Oregon representative Earl Blumenauer recently introduced the Bicycle Commuter Act, which would provide a pretax benefit for riding to work. Here's what to know about the potential law.
If you’re a bike commuter, you might have noticed a slight drop in your income this year at tax season. Why? Because the 2017 Republican tax bill suspended a refund for bike commuters that’s been in place since 2009. Representative Earl Blumenauer (D-OR) wants to reverse that and, in the process, make the benefit bigger and easier to access.
Blumenauer, who has represented Oregon’s Third Congressional District—which includes much of Portland—since 1996, is known for his penchant for bow ties and his love of cycling, especially for transportation. His first year in Congress, he helped found the Congressional Bike Caucus, which counts over 130 members.
For years, Blumenauer has worked to put a benefit for bicycle commuters into federal law. In 2008, he succeeded in getting a tax credit attached to the $700 billion omnibus “bailout” bill aimed at the financial crisis, one of a raft of tax provisions representatives passed with the legislation. (In a twist, Blumenauer ultimately voted against the package because “he was looking at the big picture, the state of the economy,” his spokesperson said at the time.)
Even when his bicycle tax credit passed alongside the bailout, he knew it wasn’t perfect, a staff member told Outside recently. Now that it’s suspended, Blumenauer wants to use that as an opportunity to pass a new law that offers a better, more streamlined, tax break to bike commuters. It won’t be easy.
What was wrong with the original law? The old benefit offered bike commuters up to $20 a month in the form of a reimbursement from participating employers, who claimed a credit on their corporate taxes. So the tax break really went to companies, not commuters. And since companies carried the burden of administering the program, they often didn’t participate, which shut out the vast majority of bike commuters from qualifying.
An external analysis of the 2017 GOP tax bill. by Georgia State University found that suspending the reimbursements would generate no more than $50 million over the eight-year period from 2018 through 2025, the year the suspension imposed by the GOP bill expires. That suggests that, at most, roughly 26,000 people nationwide were able to claim the benefit each year—only about 1 in 30 bike commuters. (According to the latest American Community Survey by the U.S. Census Bureau, approximately 800,000 people in the U.S. commuted by bike in 2017.)
So on March 5, Blumenauer introduced a new bill, H.R. 1507, better known as the Bicycle Commuter Act, which would change both the size of the tax break and how it’s structured.
First, more money would be earmarked: an increase of up to 20 percent of the existing benefit for employer-paid parking, which raises the bike-commuter tax refund from $20 a month to $53, or just over $600 a year. It’s also indexed to the existing parking benefit, so the amount will increase over time with inflation. Second, the tax break switches from a complicated, after-tax-reimbursement approach administered by employers to a straight pretax benefit available directly to individuals. This would broaden access significantly.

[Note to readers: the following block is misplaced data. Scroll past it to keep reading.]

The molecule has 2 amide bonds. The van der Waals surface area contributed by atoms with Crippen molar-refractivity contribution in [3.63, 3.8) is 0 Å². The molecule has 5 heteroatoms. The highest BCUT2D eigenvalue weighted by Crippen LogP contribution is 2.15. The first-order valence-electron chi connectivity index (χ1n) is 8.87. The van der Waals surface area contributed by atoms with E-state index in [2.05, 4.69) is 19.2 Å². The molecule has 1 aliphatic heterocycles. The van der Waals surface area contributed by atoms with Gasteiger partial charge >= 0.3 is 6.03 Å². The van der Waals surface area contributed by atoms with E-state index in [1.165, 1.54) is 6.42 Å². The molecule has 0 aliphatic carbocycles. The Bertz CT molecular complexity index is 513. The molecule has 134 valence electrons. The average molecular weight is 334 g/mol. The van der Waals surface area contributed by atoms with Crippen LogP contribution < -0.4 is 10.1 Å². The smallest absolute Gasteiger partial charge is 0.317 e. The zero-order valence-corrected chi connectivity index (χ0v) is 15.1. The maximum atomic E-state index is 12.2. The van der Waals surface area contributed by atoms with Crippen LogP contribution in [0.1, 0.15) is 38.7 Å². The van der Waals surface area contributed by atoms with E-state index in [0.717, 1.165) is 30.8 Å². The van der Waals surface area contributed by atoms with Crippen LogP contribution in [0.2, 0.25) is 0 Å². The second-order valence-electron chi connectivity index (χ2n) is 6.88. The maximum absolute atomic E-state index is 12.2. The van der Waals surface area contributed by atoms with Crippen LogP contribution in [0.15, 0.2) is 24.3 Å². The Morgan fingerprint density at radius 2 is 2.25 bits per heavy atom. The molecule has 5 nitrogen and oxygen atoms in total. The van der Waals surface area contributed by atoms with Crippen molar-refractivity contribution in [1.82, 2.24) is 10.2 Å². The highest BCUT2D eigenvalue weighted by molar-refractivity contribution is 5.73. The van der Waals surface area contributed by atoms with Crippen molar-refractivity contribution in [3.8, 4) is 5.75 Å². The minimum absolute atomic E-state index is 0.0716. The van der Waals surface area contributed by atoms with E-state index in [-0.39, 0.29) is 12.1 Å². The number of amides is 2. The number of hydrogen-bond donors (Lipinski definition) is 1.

Another important change is that, in the previous bill, using the bike tax break excluded the recipient from using other transit benefits. For instance, if a person claimed the bicycle benefit, they couldn’t also claim benefits for taking the bus. The new bill offers flexibility to claim various benefits that better reflect the range of modes people use to commute to work.
This all sounds great, of course. But what chance does it have of actually becoming a law?
The current bill is a stand-alone act, but don’t expect it to remain that way. Its best prospects for passage come as part of a larger “cleanup” bill related to the 2017 GOP tax act, and that bill hasn’t appeared yet. Though the Bicycle Commuter Act was recently introduced, it’s also not yet scheduled for any hearings or markups on the House Ways and Means Committee, which oversees tax law. And while Democrats hold a substantial majority in the House, any bill has to also pass in the closely divided, Republican-held Senate.
That said, Blumenauer’s staff is hopeful. They expect to see committee hearings scheduled in the near future. And the bill has 14 cosponsors, including, crucially, Vern Buchanan, a Florida Republican who’s a member of the Congressional Bike Caucus and who cosponsored the bill at introduction. The other initial cosponsor was Massachusetts Democrat Ayanna Pressley. Pressley is new to Congress, but both Buchanan and Blumenauer are high-ranking members of the Ways and Means Committee, and bipartisan backing may help the bill’s prospects in a divided Congress.
While a bicycle-commuter tax benefit might strike some as frivolous, it’s hardly unique. So-called transportation fringe benefits date back to 1993 and include breaks for transit passes, vanpooling, and employer-provided parking. If Congress has decided to broadly incentivize alternative transportation, it makes sense to include cycling in that.
Will it happen in the 116th Congress? Who knows, but if there’s one thing we do know, it’s that Blumenauer is persistent. He sought the bike-commuter benefit for years before it finally passed in 2008. Even if the current bill doesn’t make it into law, it’s a fair bet he’ll be back next session for another attempt.